Why You Can’t Remember Most Of The Things You Have Done

So you think you are supposed to know the advice to give to a friend who is finally going to college. You have been there and done that, but you cannot quite place a finger on how you actually pulled it off. It is the same way you may not remember the title of this article unless you look it up.

If you’ve found yourself on an endless run of forgetting your lunch, leaving your rent check on the kitchen table, and forgetting that you’re getting married this Sunday, it will be easy to assume the worst. But here are likely reasons and also why you shouldn’t panic.

Stress

Everyone goes through it, everyone comes out of it. So there is no big reason for you to be so worried just yet. It has a reputation as a ruiner of memories, but stress can often impact focus and attention more than making you lose some memory. It can reduce your ability to recall new information, because your mind will be mostly distracted with other concerns and thoughts. This makes you less focused on the issue/item you then later lose hold of.

This is usually an issue if focus, but it feels like a memory problem when you actually experience it. When your mind is otherwise preoccupied and maybe overwhelmed with stress-related issues, the information you receive will not be stored in your memory. And when you are not able to recall it later, you might need someone to jog it up for you or it otherwise remains permanent.

Retrieval Failure

There are times when you just feel like a piece of info has just vanished from your memory. Perhaps you know it is supposed to be there, but it seems impossible to find. When you are unable to retrieve this information, it could mean you have actually forgotten. A possible explanation for the retrieval failure is most commonly known as the decay theory. No, do not panic; it is not as bad as it sounds.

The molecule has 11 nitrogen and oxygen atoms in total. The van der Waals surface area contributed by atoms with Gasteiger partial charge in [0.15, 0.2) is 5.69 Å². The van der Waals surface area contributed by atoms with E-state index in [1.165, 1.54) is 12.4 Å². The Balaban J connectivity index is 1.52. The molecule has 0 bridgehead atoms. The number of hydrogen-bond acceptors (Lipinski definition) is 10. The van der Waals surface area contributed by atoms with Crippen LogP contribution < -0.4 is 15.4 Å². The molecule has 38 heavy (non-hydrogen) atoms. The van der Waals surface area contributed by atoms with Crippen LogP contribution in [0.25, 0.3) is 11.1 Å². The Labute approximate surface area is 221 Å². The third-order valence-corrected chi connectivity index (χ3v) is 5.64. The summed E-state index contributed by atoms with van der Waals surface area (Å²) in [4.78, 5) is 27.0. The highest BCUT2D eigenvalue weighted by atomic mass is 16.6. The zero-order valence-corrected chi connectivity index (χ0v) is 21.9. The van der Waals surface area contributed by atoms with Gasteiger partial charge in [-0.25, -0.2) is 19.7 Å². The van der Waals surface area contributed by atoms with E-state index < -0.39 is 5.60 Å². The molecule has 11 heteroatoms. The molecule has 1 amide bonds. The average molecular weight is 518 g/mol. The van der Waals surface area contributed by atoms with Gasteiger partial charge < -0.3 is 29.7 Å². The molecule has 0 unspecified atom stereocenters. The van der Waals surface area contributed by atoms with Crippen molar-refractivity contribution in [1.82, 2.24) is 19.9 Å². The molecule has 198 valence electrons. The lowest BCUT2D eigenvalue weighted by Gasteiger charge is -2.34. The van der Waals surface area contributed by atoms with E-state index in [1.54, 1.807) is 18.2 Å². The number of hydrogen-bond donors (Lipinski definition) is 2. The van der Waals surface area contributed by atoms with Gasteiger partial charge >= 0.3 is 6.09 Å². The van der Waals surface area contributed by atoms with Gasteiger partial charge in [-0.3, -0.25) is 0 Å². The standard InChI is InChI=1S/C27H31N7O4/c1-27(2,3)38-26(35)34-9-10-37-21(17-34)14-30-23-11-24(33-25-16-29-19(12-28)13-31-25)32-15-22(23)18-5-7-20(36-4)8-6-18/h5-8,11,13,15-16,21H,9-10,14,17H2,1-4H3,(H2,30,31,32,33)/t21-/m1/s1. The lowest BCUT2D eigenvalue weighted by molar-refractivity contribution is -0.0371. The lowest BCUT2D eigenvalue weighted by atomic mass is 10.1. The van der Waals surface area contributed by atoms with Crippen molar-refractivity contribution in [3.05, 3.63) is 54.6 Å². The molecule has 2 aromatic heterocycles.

According to the theory, a memory trace is created every time a new information is found. It suggests that as time goes on, these memory traces begin to fade, much time after which they eventually disappear. Should you not retrieve this info from time to time and rehearse it, it will eventually become lost. However, some research shows that unrehearsed or unrecalled memories can remain stable in a long-term.

Motivated Yet Unconscious Forgetting
It may sound strange, but someone you may actually unconsciously motivate yourself to erase some information from your memory box. This is mostly the case for hurtful, traumatic and disturbing information that could be a threat to your peace of mind and happiness. Because they can be upsetting and anxiety-provoking, there are times we may desire to delete them.

You can do this either through suppression—consciously forgetting— or repression, the unconscious counterpart. Nevertheless, the concept of repressed memories is not something all psychologists accept. One problem is that it is difficult—if not impossible—to scientifically study if a memory has been pushed under or not.

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